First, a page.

Salome Jens gives an absolutely riveting performance as Stella Goldschlag, the Berliner whose collaboration with the Gestapo sent thousands of her fellow German Jews to the death camps, in the American Premiere of Gail Louw’s Blonde Poison, now playing at Beverly Hills’ Theatre 40.
The facts by themselves are cut-and-dry. Blonde, blue-eyed, and beautiful, Stella had managed to pass as Aryan till arrested by the Nazis in the spring of 1943. Given the choice between freedom or being sent to Auschwitz or Treblinka, Stella chose the former—provided that she become a “catcher” on the prowl for human “U-boats,” i.e. Jews in hiding.
So successful was she at sniffing out her onetime schoolmates that as many as 3000 of the 13,500 underground Jews apprehended by Stella and her fellow catchers owed their capture to the woman known as “Blonde Poison.”
Unlike these cut-and-dry facts, Blonde Poison The Play chooses to reveal the many shadings of what might otherwise seem to be a black-and-white story of evil incarnate.
Louw’s award-winning solo piece does so by allowing us to get to know Stella the woman before giving us Stella the monster. Indeed it is not until an hour or so into Blonde Poison’s ninety-minute running time that the number 3000 is first uttered and Stella’s “sleeping with the enemy” (both figurative and literal) becomes the focus of her narrative.
We are introduced to Stella at age seventy-one, alone as always in the elegantly furnished Berlin-adjacent flat she has called home for the past several decades and immersed in reading a letter, the significance of which will not be revealed until Blonde Poison’s final moments.
It soon becomes clear that Stella is awaiting the visit of a German-born American journalist come to interview the infamous “blonde ghost,” and that this man, Paul, was a former schoolmate of hers whose family escaped to the United States when he and Stella were only just entering their teens.
Paul’s impending arrival sets Stella to reminiscing, and to revealing the internalized anti-Semitism that allowed her to see her prey as “scraggly, smelly … Eastern ones [with] their beards, those hats” who had nothing to do with Stella’s “real German family,” one that “had culture, … had Beethoven, Brahms, Mozart.” (Stella’s lover-turned-first husband Manfred Kübler may have been a Jew as well, but he too was blond, and handsome, and in Stella’s words “not Jewish.”)
And so we follow Stella through those early years of Nazism, years of segregated schooling and forced factory work leading up to the narrow escape she and her “Muti” managed to make when the Gestapo came to clear that factory of Jews.
Blonde Poison allows us to observe life in Nazi Germany through Stella’s eyes, allows us to experience the fear and desperation that contributed to the betrayal of her own people, and to ask ourselves as Fräulein Schneider does in Kander & Ebb’s Cabaret, “What Would You Do?”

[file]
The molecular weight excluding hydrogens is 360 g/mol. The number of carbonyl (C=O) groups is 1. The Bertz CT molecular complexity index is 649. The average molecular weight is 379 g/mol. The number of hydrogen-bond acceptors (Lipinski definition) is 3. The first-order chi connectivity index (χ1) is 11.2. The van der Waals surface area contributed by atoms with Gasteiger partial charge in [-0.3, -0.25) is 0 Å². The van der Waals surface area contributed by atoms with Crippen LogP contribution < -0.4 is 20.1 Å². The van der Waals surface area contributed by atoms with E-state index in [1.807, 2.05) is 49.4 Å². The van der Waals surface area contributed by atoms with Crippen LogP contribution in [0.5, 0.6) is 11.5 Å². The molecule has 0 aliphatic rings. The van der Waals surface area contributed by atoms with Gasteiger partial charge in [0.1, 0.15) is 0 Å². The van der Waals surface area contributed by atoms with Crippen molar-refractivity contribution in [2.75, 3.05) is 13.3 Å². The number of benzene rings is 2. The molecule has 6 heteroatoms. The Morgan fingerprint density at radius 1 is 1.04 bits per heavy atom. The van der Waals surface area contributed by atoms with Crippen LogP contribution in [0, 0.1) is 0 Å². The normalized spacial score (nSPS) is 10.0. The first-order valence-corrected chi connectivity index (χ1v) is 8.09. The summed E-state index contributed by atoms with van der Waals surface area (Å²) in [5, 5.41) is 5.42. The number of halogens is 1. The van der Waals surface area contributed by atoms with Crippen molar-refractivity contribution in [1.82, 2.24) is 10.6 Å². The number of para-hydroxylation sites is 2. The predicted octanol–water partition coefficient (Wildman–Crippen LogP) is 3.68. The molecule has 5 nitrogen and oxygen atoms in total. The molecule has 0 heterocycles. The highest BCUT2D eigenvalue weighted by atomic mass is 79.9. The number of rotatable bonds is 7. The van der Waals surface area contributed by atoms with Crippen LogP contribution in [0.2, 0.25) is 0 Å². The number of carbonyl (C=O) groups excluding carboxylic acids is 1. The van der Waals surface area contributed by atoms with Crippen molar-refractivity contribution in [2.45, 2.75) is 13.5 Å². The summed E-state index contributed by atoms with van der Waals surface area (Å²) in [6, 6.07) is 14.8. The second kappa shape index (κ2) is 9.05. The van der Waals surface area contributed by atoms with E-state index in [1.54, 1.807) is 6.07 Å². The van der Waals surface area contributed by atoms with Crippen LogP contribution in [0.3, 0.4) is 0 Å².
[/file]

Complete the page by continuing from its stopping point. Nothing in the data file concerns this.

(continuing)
Not that playwright Louw sugarcoats Stella’s villainy. In one particularly chilling moment, we hear her speak of the near sexual charge she experienced upon witnessing a capture, and always under the surface lies the hideous anti-Semitism that Stella maintained throughout her conversion to Christianity and her eventual marriages to three non-Jews.
One of the reasons Louw’s play works so well is that it sees no need to invent an invisible conversation partner for Stella’s stroll down memory lane. She is simply a woman so long alone that thinking out loud has become a matter of course, and if ever there was a day for verbal introspection, today is that day.
Blonde Poison debuted at the 2012 Brighton Festival (England’s largest), where it won the Argus Angel Award for Artistic Excellence. Not until now, however, has it had the kind of fully-staged production offered by Theatre 40’s crackerjack design team, one made even more noteworthy by the imaginative, nuanced direction of Jules Aaron and the superlative work of Salome Jens, who next year celebrates the sixtieth-anniversary of her Broadway debut.
Jens gives us all of Stella’s fire and ice and everything in between, and if her delivery is a tad slow at times, it seems organic to the character. (Still, I wouldn’t have minded a ten-minute trim from Blonde Poison’s first hour.)
Scenic designer Jeff G. Rack gives us a meticulously appointed apartment for Stella to call home, with era-appropriate turntable and TV set and a stunning Arnette Zerbe painting (of a younger Stella?) hanging on the wall. Ric Zimmerman’s lighting design is as nuanced as are Aaron’s direction and Jens’ performance. Joseph “Sloe” Slawinski’s occasion insertion of Max Kinberg’s original musical and the ace sound designer’s effects are both pitch-perfect. Costume designer Michèle Young and makeup and wig designer Judi Lewin give Stella just the right look of blonde elegance. Dialect coach Linda Brennan insures that Stella’s German accent remains subtle, as it should be. Vesna Tolomanoska is assistant to the director.
Blonde Poison is produced by David Hunt Stafford. Benjamin Scuglia is stage manager.
With solo shows a dime a dozen these days (or at least during Fringe Festival season), it’s rare that a solo performance stands out as a piece of dramatic theater that could just as easily be a full-fledged, multi-character play, mini-series, or film.
Blonde Poison is just such a solo show, and because it is Salome Jens going solo at Theatre 40, this is one one-woman-show well worth seeing.